The first verse of this text says, “At that very hour.” What hour? The hour when Jesus, while making his way to Jerusalem, is casting out demons and curing the sick. It is the hour when he is telling the townsfolk that the arrangements in the kingdom of God will be radically different from the present order of things. “Some who are last will be first, and some are first who will be last,” Jesus says. This message does not sit well with those who hold power and see themselves as deserving first place. Jesus’ message sounds like anything but good news to religious and political authorities. “At that very hour” some Pharisees come with their own message and say to him, “Get away from here, for Herod wants to kill you.”
“That very hour” is not relegated to biblical times. “That very hour” is now. The news of God’s radical reversal of power still threatens those who work hard to maintain arrangements that benefit themselves at the expense of others. Greed and lust for domination and power continue to wreak havoc on the planet, the poor, the most vulnerable in our society, the church, and our own spirits. Jesus clearly sees right through the Pharisees’ pretense and Herod’s scheming, and he will have none of it. He must be on his way to fulfill his purpose.
Our faithful and hopeful response to God’s call includes examining ourselves to see how we contribute to or benefit from arrangements that harm others. It requires our participation in dismantling systems and structures that oppress peoples and harm the earth. Our faithful response involves taking our proper place at the table in God’s kingdom.
Loving God, show us how to see ourselves and others within your beautiful upside-down order of things. Amen.
This week’s readings give witness to the ways of God and provide confidence and hope in our faith. In Genesis we read of God’s promise to Abram, a promise that seems very unlikely to a man with no children. But God seals the covenant, and the story later shows that God never breaks God’s promises. The psalmist even while mired in conflict praises God for being his light, his salvation, his stronghold. The psalmist longs to be in God’s presence forever, a desire that can inspire all of us as believers. Paul says that in the future reality, we will no longer experience resistance from those who oppose God. One day Christ will fully transform us to our citizenship in heaven. Jesus himself experienced resistance even in Jerusalem, yet he ultimately triumphs, as will all those who trust in God.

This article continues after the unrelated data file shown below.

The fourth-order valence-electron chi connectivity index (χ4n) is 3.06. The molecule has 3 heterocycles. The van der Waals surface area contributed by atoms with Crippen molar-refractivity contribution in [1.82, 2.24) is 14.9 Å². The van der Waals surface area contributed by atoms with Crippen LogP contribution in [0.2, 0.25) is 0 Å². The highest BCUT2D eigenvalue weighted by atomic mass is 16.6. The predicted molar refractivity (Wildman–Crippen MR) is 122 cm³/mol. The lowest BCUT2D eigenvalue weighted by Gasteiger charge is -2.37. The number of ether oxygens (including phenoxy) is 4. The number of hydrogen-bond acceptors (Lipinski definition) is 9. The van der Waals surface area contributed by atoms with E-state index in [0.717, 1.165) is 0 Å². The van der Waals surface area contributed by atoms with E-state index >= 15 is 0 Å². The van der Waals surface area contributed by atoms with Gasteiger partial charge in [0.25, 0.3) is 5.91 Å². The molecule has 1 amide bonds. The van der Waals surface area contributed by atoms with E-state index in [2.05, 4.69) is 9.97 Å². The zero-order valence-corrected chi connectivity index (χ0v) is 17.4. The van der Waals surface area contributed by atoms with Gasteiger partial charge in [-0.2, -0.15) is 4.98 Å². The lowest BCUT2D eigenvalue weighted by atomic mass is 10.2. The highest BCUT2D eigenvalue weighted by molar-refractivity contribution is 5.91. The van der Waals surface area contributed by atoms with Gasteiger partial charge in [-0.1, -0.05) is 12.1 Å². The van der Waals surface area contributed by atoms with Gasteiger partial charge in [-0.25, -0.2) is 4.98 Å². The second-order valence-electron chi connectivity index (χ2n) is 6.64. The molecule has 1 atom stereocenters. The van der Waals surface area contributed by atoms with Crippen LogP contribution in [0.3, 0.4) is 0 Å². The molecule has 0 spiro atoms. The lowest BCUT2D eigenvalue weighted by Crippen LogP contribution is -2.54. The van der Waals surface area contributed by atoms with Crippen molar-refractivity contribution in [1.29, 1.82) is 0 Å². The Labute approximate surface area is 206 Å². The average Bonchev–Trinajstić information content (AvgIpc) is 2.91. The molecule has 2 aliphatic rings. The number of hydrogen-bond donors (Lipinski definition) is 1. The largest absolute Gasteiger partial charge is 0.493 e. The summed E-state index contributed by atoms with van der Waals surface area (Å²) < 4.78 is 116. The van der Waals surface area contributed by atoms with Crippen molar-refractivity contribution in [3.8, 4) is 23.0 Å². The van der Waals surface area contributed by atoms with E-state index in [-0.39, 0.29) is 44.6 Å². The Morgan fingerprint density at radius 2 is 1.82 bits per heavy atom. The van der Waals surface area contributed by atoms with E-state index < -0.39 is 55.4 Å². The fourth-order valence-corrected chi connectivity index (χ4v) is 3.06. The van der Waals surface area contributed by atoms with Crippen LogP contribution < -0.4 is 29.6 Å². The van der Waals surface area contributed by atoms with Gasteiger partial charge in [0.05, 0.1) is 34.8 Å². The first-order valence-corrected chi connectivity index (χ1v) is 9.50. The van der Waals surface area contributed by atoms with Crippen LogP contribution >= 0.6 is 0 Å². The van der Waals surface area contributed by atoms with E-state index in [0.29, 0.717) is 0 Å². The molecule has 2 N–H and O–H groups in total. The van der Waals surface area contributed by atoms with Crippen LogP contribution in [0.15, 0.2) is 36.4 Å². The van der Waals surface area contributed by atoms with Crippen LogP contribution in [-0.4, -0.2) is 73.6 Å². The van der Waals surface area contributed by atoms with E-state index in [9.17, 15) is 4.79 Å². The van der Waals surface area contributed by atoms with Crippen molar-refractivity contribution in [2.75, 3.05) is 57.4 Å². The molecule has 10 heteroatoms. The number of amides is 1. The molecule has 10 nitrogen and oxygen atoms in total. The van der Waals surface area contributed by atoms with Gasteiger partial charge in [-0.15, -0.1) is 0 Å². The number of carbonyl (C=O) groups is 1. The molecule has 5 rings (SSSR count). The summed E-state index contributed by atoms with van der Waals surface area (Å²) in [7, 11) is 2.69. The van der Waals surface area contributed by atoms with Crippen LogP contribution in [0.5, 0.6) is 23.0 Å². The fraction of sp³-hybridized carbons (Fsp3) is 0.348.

Read Genesis 15:1-12, 17-18. How can you take a step forward in the dark toward God’s seemingly impossible promises for the future?
Read Psalm 27. Recall a time when you waited in the shadows of your life. What did you learn about God’s provision during this time?
Read Philippians 3:17–4:1. How do you live in the paradox of standing firm in faith by being vulnerable?
Read Luke 13:31-35. When have you been unwilling to accept love? How can you comprehend the depth and yearning of God’s love for you?
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